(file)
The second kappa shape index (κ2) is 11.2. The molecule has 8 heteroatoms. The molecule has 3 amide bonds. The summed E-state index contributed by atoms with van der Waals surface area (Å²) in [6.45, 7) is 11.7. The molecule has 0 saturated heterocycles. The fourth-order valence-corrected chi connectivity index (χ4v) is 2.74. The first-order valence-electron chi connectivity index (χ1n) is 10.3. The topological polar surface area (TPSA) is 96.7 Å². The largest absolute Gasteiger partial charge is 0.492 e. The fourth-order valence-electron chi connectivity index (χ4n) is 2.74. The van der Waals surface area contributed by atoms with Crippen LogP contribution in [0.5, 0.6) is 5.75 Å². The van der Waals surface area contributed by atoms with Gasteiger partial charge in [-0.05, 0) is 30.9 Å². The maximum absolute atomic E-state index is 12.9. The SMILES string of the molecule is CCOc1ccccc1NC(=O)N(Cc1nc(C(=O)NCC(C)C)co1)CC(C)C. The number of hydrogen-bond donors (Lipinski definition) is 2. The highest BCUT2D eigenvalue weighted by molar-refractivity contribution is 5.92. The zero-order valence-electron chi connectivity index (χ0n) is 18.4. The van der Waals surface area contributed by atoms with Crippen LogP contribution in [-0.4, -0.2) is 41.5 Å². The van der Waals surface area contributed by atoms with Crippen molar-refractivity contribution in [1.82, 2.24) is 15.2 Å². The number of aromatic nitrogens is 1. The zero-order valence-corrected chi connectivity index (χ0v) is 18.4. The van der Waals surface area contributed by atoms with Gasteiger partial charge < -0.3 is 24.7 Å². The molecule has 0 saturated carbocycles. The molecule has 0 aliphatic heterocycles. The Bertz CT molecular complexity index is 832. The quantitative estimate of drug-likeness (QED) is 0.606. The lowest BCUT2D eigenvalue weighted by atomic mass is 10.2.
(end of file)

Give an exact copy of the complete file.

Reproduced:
The second kappa shape index (κ2) is 11.2. The molecule has 8 heteroatoms. The molecule has 3 amide bonds. The summed E-state index contributed by atoms with van der Waals surface area (Å²) in [6.45, 7) is 11.7. The molecule has 0 saturated heterocycles. The fourth-order valence-corrected chi connectivity index (χ4v) is 2.74. The first-order valence-electron chi connectivity index (χ1n) is 10.3. The topological polar surface area (TPSA) is 96.7 Å². The largest absolute Gasteiger partial charge is 0.492 e. The fourth-order valence-electron chi connectivity index (χ4n) is 2.74. The van der Waals surface area contributed by atoms with Crippen LogP contribution in [0.5, 0.6) is 5.75 Å². The van der Waals surface area contributed by atoms with Gasteiger partial charge in [-0.05, 0) is 30.9 Å². The maximum absolute atomic E-state index is 12.9. The SMILES string of the molecule is CCOc1ccccc1NC(=O)N(Cc1nc(C(=O)NCC(C)C)co1)CC(C)C. The number of hydrogen-bond donors (Lipinski definition) is 2. The highest BCUT2D eigenvalue weighted by molar-refractivity contribution is 5.92. The zero-order valence-electron chi connectivity index (χ0n) is 18.4. The van der Waals surface area contributed by atoms with Crippen LogP contribution in [-0.4, -0.2) is 41.5 Å². The van der Waals surface area contributed by atoms with Crippen molar-refractivity contribution in [1.82, 2.24) is 15.2 Å². The number of aromatic nitrogens is 1. The zero-order valence-corrected chi connectivity index (χ0v) is 18.4. The van der Waals surface area contributed by atoms with Gasteiger partial charge < -0.3 is 24.7 Å². The molecule has 0 saturated carbocycles. The molecule has 0 aliphatic heterocycles. The Bertz CT molecular complexity index is 832. The quantitative estimate of drug-likeness (QED) is 0.606. The lowest BCUT2D eigenvalue weighted by atomic mass is 10.2.